Monday, 15 April 2013

The Dead: Zombie Apocalypse In Africa



Plot: As a zombie plague is spreading across West Africa, Sgt Daniel Dembele (Prince David Oseia), on a search for his lost son, finds himself teaming up with Lt Brian Murphy (Rob Freeman) who is simply trying to survive and escape.

Unlike what used to happen in the 70's and early 80's where it was still possible to make some horror classics with the backing of big studios (The Shining, The Thing etc...), indie cinema is where it is all at for horror films at the moment. I am so sick and tired of the same overused tricks (spinning heads, whispers, followed by silence followed by a loud bang, frenetic CGI ghostly effects), the sort of artifices than those on a smaller budget just cannot afford. So indie horror has to be more creative, and recently has given us such new classics as May, The Woman, The Innkeepers...


In The Dead, directors Jonathan & Howard J. Ford offer both a tribute to and a fresh new take on the zombie sub-genre. It is not revolutionised here, using the well known codes of the classics: anybody bitten by a zombie turn into one of them, they can be killed by a shot to the head (or a brutal decapitation!), and more importantly, they walk slowly (a bone of contention in newer films for many fans). I have actually often wondered how hard it can get to avoid zombies when they are slow moving, and the film addresses this issue particularly well. Several scenes see the protagonists face the undead without much worry, when out in the open and low in numbers.  But it is another story when scores of them are swarming around, or when they find themselves in an enclosed space. Besides, zombies here have the nasty habit of slowly creeping up from the background, with the directors using the z-axis not for shock value, but to add to the sense of constant underlying threat.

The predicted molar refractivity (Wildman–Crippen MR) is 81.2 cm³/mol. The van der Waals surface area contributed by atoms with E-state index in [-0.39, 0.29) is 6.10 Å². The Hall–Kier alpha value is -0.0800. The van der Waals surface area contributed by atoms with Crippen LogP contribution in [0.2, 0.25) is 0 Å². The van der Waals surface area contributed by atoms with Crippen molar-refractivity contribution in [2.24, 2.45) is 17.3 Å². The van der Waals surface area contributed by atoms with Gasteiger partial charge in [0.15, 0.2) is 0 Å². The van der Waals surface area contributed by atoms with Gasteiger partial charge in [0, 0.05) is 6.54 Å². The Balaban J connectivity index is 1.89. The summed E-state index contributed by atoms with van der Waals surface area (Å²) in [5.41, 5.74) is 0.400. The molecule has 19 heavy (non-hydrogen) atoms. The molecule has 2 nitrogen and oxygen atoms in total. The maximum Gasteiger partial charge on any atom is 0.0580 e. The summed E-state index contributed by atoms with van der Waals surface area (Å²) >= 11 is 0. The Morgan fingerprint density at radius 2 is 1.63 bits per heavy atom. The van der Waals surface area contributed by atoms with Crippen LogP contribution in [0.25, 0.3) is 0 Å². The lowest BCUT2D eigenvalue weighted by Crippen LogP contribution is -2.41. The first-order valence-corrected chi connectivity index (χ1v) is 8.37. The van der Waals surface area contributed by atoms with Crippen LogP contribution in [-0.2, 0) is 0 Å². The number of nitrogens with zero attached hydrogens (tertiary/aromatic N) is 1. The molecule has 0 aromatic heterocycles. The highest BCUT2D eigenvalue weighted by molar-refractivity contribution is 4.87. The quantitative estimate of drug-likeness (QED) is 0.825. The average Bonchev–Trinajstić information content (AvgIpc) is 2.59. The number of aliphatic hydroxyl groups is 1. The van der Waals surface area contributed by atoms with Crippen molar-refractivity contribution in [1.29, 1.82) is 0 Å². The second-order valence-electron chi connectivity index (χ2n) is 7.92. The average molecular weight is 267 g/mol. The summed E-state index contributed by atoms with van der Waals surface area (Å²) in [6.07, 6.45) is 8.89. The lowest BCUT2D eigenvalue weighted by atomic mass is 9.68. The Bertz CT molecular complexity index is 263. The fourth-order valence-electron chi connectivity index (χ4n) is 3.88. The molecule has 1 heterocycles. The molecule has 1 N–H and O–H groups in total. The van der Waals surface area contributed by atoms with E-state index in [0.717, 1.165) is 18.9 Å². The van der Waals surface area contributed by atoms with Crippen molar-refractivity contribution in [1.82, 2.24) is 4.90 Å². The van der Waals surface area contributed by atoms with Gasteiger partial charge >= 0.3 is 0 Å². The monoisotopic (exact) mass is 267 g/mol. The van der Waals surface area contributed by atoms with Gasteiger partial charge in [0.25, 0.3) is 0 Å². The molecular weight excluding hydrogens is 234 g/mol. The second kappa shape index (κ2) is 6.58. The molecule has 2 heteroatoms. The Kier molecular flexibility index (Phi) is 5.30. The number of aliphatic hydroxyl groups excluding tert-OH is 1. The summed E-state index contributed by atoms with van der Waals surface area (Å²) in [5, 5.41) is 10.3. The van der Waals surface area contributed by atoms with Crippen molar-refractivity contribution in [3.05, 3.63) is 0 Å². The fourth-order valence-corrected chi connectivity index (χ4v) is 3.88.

But the film also adds some freshness (so to speak) to an otherwise unremarkable premise because of its location. And in some ways the film reminds me of District 9 as a result. Not that their subjects have anything in common. But in the way they both transpose a not particularly original basic plot to an unusual setting (Jo'Burg and here Western Africa) and enhance it as a result, making each film appear grittier and more realistic than had it happen in a more familiar place. And both bring in a social element to the story, just in the way that horror classics did (especially the Romero's living dead trilogy).

Here that social aspect is not rammed down our throat. While the specifics of the zombie plague are unclear, it is presented just in the same way as a virus outbreak or a famine, spinning out of control, and with having all the aide workers and everybody fleeing the country. If you really like metaphors, I suppose you could see it as one, and the way Africa is being abandoned by wealthier continents.

Speaking of location, while the directors never allow themselves to turn their film into a travelogue, there is no denying the beauty of the environment the story is set in. But the film never plays the card of cheap exoticism. Nature here is neither overtly dangerous, nor welcoming, just vaguely hostile in its indifference.

The directors have gone for a li-fi approach, with a threadbare script, which works within their realistic frame. There are no contrived plot developments (except for one!), just a story nearly entirely based on the need to survival. It is the film's strength but also ts limitation somehow. The intentions are admirable, and the realisation commendable. Despite what must have been a pretty limited budget, The Dead never feels amateurish, with some very effective and well designed gore, and a polished visual finish. And the film opens with a pretty gruelling scene on board of a plane about to crash, which sets the tone for the rest: tense and unforgiving.

Yet, it perhaps lacks that spark of genius that would truly make it a classic. It is satisfying, respectful of its audience and the genre it is tackling, but does not actually leave much lasting memory. Their is a lack of emotional connections with the two protagonists, although you have to be grateful that the script does not try to artificially cook up some buddy movie stereotypes, and it mercifully avoids sentimentality. Still, fans of the genre will enjoy this new spin, any attempt to inject some originality in this oversubscribed sub-genre should be applauded.

Rating: 3.5 stars out of 5

The Dead. UK 2011. Directed by Jonathan & Howard J. Ford. Starring Prince David Oseia, Rob Freeman...


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